‘If We Are Not Playing, We Are Not Working’ – Pro Admits To Financial Fears After Joburg Open Fiasco
For Andrew Wilson, it should have been a career highlight: making his debut on the DP World Tour at last week’s Joburg Open. Instead, it was a timely reminder that for young golfers who are chasing their dreams of playing at the top level, things can quickly descend into a nightmare.
After carding an opening-round 76, Wilson, one of 20 graduates from the Challenge Tour, had just woken to prepare for his second round on the Firethorn Course. With a morning tee time, he had gone to bed early the previous evening and so was unaware of the news that had broken in the middle of the night.
“I played badly, terribly, in fact,” Wilson says of his Thursday 76. “I needed to get an early night’s sleep, but when I woke up at 4.30am to find out that South Africa had been red-listed because of the Omicron Covid variant, that’s when the fun really started!
Wilson, of course, is being sarcastic. Knowing he faced not only a critical decision to withdraw from an event that had been thrown into chaos if he was to get back to his home in England, but also knowing just how difficult that would be with the clock ticking to avoid the red-list hotel quarantine deadline of 4am the following Sunday morning.
“Because I had gone to bed early and the news broke as I slept, quite a few guys had got a head start when it came to booking flights and getting out of there,” Wilson says. “We got to the golf course at about 5.30am Friday, I pulled out at 6.30am and tried to start booking flights. But it was a nightmare. The flights were flying off.”
What transpired was a 39-hour journey that saw Wilson and his caddie Connor Winstanley drive to a covid testing centre, take connecting flights from Johannesburg to Nairobi then out to Doha, before finally boarding a flight to London and arriving at Heathrow at 8pm on Saturday evening. The quarantine deadline had been met, but due to another overnight stay, it would still be another 20 hours before Wilson arrived home in Darlington.
Twenty six players would withdraw or retire from the event, which was eventually reduced to 36 holes with South Africa’s Thriston Lawrence claiming victory and the €138,981 in winnings.
But for Wilson, South Africa has not been a happy hunting ground; last season he flew out to Johannesburg as a reserve player and spent a week kicking his heels only to not get in. It was a gamble that cost the best part of £3,000.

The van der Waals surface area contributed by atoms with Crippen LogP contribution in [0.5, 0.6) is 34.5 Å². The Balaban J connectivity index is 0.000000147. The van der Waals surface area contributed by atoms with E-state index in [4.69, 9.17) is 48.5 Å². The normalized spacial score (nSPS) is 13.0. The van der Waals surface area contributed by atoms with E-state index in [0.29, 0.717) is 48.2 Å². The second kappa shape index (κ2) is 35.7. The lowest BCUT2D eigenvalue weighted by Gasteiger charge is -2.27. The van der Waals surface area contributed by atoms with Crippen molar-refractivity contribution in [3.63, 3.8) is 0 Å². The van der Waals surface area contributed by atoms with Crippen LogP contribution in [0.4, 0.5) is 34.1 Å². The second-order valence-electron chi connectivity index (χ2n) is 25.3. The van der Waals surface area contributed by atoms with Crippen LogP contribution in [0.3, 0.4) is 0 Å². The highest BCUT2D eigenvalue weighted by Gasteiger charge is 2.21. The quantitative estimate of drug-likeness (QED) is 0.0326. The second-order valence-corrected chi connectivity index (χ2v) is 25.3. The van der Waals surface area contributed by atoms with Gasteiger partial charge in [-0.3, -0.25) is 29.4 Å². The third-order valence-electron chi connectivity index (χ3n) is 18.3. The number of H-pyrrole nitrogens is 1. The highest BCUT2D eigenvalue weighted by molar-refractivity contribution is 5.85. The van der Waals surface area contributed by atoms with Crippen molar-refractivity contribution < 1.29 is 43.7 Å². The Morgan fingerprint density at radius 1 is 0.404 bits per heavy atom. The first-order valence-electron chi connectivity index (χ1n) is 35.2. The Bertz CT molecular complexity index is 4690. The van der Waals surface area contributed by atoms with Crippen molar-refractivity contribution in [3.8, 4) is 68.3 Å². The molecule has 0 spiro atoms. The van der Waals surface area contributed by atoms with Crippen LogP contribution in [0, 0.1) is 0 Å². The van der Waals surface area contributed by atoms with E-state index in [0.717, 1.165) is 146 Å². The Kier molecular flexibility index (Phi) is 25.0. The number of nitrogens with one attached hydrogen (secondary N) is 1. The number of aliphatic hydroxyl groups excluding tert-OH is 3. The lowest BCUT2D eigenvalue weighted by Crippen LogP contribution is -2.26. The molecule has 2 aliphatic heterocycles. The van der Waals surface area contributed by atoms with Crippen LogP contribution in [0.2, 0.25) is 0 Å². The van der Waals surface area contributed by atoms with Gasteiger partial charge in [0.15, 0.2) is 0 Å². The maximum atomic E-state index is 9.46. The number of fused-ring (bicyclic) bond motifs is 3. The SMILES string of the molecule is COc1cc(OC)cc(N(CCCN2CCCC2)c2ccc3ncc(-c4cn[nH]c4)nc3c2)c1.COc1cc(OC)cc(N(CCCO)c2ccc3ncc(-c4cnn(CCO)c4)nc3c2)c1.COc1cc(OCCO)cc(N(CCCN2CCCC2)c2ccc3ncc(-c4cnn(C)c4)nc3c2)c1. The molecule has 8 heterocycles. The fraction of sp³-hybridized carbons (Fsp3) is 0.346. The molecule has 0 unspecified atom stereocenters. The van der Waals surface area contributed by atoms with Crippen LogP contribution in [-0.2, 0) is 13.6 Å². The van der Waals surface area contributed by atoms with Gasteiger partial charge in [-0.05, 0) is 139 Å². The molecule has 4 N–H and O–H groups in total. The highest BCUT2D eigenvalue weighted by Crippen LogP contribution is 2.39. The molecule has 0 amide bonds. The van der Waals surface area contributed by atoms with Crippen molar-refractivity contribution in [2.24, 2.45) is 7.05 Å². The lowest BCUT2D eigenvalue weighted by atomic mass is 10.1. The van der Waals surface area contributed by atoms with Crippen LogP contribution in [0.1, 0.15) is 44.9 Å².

This time round, his top-tier debut would leave a hole of around £5,000, and much worse, with the following two events on the South African swing being swept off the table, his hopes of earning enough to bankroll himself for the next stage of the season have been dealt a huge blow.
“Five grand! You don’t need to be blowing that kind of money on your first week on Tour,” Wilson says. “For me, that could be the best part of playing three events.
“The finances are a big deal. It might not be for top players with the backing, but I heard some silly figures being thrown about, like Dale Whitnell paying out £16,000 to get home as economy seats had all gone, so players had to pay for business and first-class.”
Wilson is quick to praise the European Tour and believes, by and large, Wentworth HQ has had a good eye on its players in terms of a support network during Covid, although he hopes the Tour are able to offer more support, especially over the coming weeks with many players sitting at home unable to play.
“If we are not playing, we are not working,” Wilson says. “During the first lockdown I got a job at Morrisons for two months, just as a delivery driver to supplement my income.
“When you are playing you can win a lot of money, but equally you can lose a lot too. I look at the schedule and we don’t even know when we are going to be playing again. There is obviously Asia in January and Qatar – but you almost have to look at the next month as being written off with no opportunity to earn money.”